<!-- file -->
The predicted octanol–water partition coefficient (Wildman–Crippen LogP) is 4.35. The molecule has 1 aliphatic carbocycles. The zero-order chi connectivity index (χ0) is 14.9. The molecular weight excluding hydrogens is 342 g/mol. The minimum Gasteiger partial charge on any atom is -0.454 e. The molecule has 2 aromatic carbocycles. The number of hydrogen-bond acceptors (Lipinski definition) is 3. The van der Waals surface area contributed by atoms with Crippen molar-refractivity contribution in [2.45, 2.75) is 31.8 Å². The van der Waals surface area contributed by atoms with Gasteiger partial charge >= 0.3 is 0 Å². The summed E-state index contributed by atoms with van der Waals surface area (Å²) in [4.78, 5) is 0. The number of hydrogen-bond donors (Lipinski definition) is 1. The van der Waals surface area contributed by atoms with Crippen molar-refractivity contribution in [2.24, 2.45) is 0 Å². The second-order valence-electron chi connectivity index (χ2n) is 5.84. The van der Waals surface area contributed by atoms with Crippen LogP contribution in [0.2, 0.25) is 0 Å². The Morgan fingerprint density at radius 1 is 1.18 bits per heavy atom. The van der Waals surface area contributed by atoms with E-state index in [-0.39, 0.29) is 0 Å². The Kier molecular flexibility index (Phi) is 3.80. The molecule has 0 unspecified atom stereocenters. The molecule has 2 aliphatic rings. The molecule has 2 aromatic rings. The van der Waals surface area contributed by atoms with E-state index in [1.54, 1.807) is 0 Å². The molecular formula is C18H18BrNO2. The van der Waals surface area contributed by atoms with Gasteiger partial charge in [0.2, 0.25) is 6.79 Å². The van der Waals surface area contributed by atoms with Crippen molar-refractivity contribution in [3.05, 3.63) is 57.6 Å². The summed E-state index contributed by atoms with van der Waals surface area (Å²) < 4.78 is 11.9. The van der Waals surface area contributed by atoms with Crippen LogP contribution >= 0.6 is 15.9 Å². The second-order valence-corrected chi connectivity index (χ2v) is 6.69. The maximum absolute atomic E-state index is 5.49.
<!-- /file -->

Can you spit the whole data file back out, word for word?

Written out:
The predicted octanol–water partition coefficient (Wildman–Crippen LogP) is 4.35. The molecule has 1 aliphatic carbocycles. The zero-order chi connectivity index (χ0) is 14.9. The molecular weight excluding hydrogens is 342 g/mol. The minimum Gasteiger partial charge on any atom is -0.454 e. The molecule has 2 aromatic carbocycles. The number of hydrogen-bond acceptors (Lipinski definition) is 3. The van der Waals surface area contributed by atoms with Crippen molar-refractivity contribution in [2.45, 2.75) is 31.8 Å². The van der Waals surface area contributed by atoms with Gasteiger partial charge >= 0.3 is 0 Å². The summed E-state index contributed by atoms with van der Waals surface area (Å²) in [4.78, 5) is 0. The number of hydrogen-bond donors (Lipinski definition) is 1. The van der Waals surface area contributed by atoms with Crippen molar-refractivity contribution in [2.24, 2.45) is 0 Å². The second-order valence-electron chi connectivity index (χ2n) is 5.84. The van der Waals surface area contributed by atoms with Crippen LogP contribution in [0.2, 0.25) is 0 Å². The Morgan fingerprint density at radius 1 is 1.18 bits per heavy atom. The van der Waals surface area contributed by atoms with E-state index in [-0.39, 0.29) is 0 Å². The Kier molecular flexibility index (Phi) is 3.80. The molecule has 0 unspecified atom stereocenters. The molecule has 2 aliphatic rings. The molecule has 2 aromatic rings. The van der Waals surface area contributed by atoms with E-state index in [1.54, 1.807) is 0 Å². The molecular formula is C18H18BrNO2. The van der Waals surface area contributed by atoms with Gasteiger partial charge in [0.2, 0.25) is 6.79 Å². The van der Waals surface area contributed by atoms with Crippen molar-refractivity contribution in [3.05, 3.63) is 57.6 Å². The summed E-state index contributed by atoms with van der Waals surface area (Å²) < 4.78 is 11.9. The van der Waals surface area contributed by atoms with Crippen LogP contribution >= 0.6 is 15.9 Å². The second-order valence-corrected chi connectivity index (χ2v) is 6.69. The maximum absolute atomic E-state index is 5.49.